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Arab Socialism or Islamic Fundamentalism?

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Superman Returns Donating Member (804 posts) Send PM | Profile | Ignore Mon Jan-01-07 02:05 AM
Original message
Arab Socialism or Islamic Fundamentalism?
Saddam: brutal dictator, corrupt, tyrannical, a butcher. But he blocked the advancement of Iranian Shia fundamentalism, he was check against communism in the region, and he maintained a secular regime that embraced secular laws over religious ones, ie. Iraqi woman had more rights than Saudi Arabian ones. Again, not a defense of Saddam, but had he not invaded Kuwait and acted in a certain way, wouldn't he have continued to be our ally like he was in the 80's? After all, Iraq was a modern, secular state under his rule. Why would we want to cede it to Islamists or Iranian allies instead?
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Nutmegger Donating Member (1000+ posts) Send PM | Profile | Ignore Mon Jan-01-07 02:08 AM
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1. Today's Iraq is dominated by Al-Sadr
Edited on Mon Jan-01-07 02:08 AM by Nutmegger
Saddam was contained and not a threat to anybody.
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Selatius Donating Member (1000+ posts) Send PM | Profile | Ignore Mon Jan-01-07 02:11 AM
Response to Original message
2. Big problem: Saddam and the Ba'athists nationalized the oil infrastructure.
Edited on Mon Jan-01-07 02:17 AM by Selatius
When they came to power, that was one of the things they did. By the 1970s, Iraq was growing rapidly. Because revenue generated from the oilfields often went to agriculture, infrastructure, education, health care, the military, etc. the 1970s are sort of remembered as a high point in Iraq's short history. Saddam was an ally of convenience for the fact that he was killing Iranians, but the simple truth is he was more of a liability than an asset because he was in the way of privatization programs pushed by the IMF and the World Bank so successfully in other countries.

One victim of the IMF "shock therapy" was Yugoslavia, coincidentally. The economic turmoil the shock program generated was so intense that roughly a quarter of the workforce was laid off when state-run enterprises were privatized or liquidated. Workers were pissed off, and this allowed nationalists like Slobodan to gain traction at the expense of a greater multinational state that Yugoslavia once was.

The result was ethnic cleansing. Something similar is now happening to Iraq now that the logjam Saddam was removed. Saddam only made himself an even bigger target by switching to Euros instead of Dollars in terms of the sale of Iraq's crude oil on the open market. Iran now has the Oil Bourse that sells crude oil in Euros now if you're a prospective nation.
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izzie Donating Member (1000+ posts) Send PM | Profile | Ignore Mon Jan-01-07 08:14 AM
Response to Reply #2
7. Plus they went to the Euro.People for get how important that is to us.
He made more money but with evey dollar of oil money a percent rubs off on us and with the Euro it does not. Banker would not put up with that and I guess banker pretty much say who will go to war and what for. Just wait until China does the Euro thing. Right now is just not the time. A bank my not put the push on the one guy that owns a house but you can be sure they will pull the plug if they can take power on the man who owns 1000 houses.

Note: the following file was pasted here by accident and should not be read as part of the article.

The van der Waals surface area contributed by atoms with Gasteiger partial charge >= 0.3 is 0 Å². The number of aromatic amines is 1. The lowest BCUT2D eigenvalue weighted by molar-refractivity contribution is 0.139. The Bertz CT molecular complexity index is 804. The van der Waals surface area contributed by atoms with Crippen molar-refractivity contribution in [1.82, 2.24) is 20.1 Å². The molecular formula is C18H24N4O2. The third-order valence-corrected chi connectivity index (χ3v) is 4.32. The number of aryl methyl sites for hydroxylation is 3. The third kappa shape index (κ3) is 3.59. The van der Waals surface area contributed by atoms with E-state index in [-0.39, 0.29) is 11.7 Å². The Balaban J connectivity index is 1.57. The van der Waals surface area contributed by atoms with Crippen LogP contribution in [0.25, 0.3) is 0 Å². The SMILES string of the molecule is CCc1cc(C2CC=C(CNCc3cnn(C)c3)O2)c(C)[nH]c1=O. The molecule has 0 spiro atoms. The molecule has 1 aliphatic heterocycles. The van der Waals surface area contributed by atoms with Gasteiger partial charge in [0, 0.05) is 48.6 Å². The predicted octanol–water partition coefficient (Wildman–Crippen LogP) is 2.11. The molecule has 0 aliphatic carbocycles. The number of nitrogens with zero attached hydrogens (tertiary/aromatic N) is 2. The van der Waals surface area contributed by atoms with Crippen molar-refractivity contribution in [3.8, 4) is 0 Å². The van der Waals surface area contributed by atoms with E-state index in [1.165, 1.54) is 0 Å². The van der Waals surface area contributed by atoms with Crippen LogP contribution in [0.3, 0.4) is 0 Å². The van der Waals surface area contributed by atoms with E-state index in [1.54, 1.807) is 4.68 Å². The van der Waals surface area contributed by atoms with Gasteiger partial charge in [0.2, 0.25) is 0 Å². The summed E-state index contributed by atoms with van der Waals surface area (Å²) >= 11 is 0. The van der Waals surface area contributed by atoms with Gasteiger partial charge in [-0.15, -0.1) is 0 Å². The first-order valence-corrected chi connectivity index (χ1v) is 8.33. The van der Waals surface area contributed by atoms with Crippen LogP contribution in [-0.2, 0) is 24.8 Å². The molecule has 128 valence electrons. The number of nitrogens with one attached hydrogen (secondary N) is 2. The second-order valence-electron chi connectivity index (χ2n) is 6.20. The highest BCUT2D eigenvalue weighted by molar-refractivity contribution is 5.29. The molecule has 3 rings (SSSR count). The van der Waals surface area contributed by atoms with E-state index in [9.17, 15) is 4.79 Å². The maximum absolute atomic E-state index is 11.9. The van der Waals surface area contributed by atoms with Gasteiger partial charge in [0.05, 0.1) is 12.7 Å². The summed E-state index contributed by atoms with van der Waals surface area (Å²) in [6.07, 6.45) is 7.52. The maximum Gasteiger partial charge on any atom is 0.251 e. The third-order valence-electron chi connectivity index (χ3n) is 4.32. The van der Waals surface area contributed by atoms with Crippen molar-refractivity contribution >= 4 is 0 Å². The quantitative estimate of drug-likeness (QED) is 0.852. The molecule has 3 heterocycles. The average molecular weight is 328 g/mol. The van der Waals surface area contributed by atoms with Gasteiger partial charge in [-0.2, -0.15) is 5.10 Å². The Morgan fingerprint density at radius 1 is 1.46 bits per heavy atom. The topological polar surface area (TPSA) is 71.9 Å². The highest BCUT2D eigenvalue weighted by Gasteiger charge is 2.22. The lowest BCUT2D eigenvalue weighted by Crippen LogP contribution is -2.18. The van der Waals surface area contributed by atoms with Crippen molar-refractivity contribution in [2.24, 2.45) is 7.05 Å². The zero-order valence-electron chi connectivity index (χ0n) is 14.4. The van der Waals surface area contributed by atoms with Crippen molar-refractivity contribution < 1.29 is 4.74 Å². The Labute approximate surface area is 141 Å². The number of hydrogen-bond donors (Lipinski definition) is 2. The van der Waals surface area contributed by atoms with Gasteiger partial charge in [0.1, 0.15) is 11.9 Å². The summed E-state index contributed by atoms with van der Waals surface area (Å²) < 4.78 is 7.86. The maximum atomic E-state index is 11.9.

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KingFlorez Donating Member (1000+ posts) Send PM | Profile | Ignore Mon Jan-01-07 02:15 AM
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3. The administration didn't care about any of that
Iraq is now open to radical elements and really is a threat to this country's security.
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lvx35 Donating Member (1000+ posts) Send PM | Profile | Ignore Mon Jan-01-07 04:38 AM
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4. 9/11 answered that question...
because you know, Osama was one of those secular ones, right??? ;) :sarcasm:
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ngant17 Donating Member (1000+ posts) Send PM | Profile | Ignore Mon Jan-01-07 06:06 AM
Response to Original message
5. Iraqi communists
"...he was check against communism in the region"

That simplistic phrase doesn't do justice to the large groups of Iraqi communists who were persecuted (i.e. murdered, imprisoned) by Saddam.

That is like justifying Reagan/Bush's reign of terror in Central America because they were against communism, or Kissinger's complicity in the death of Allende and the disappearances of thousands of South American socialists.

I don't understand why Saddam was so tryranncial against the other groups of communists and socialists in Iraq. To that degree, he lost some legitimacy in my view.
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rman Donating Member (1000+ posts) Send PM | Profile | Ignore Mon Jan-01-07 06:29 AM
Response to Original message
6. "...if you got an underground nationalist organization and you want to discredit them,
you create your own parallel underground nationalist organization. You send them out - it's got to have the same name, it's got to have a false flag - you send them out, have them commit tremendous atrocities. Those will be blamed on the original relatively benign group, and they'll be discredited, they'll be demonized, and you gain political advantage.
Kitson wrote a book about it; "Low Intensity Operations - Subversion Insurgency & Peacekeeping", and the technique is called the technique of the counter-gang or the pseudo-gang."
- Webster G Tarpley, historian, author

"Oil Smoke and Mirrors"
http://video.google.com/videoplay?docid=8677389869548020370&q=Oil%2C+Smoke+and+Mirrors
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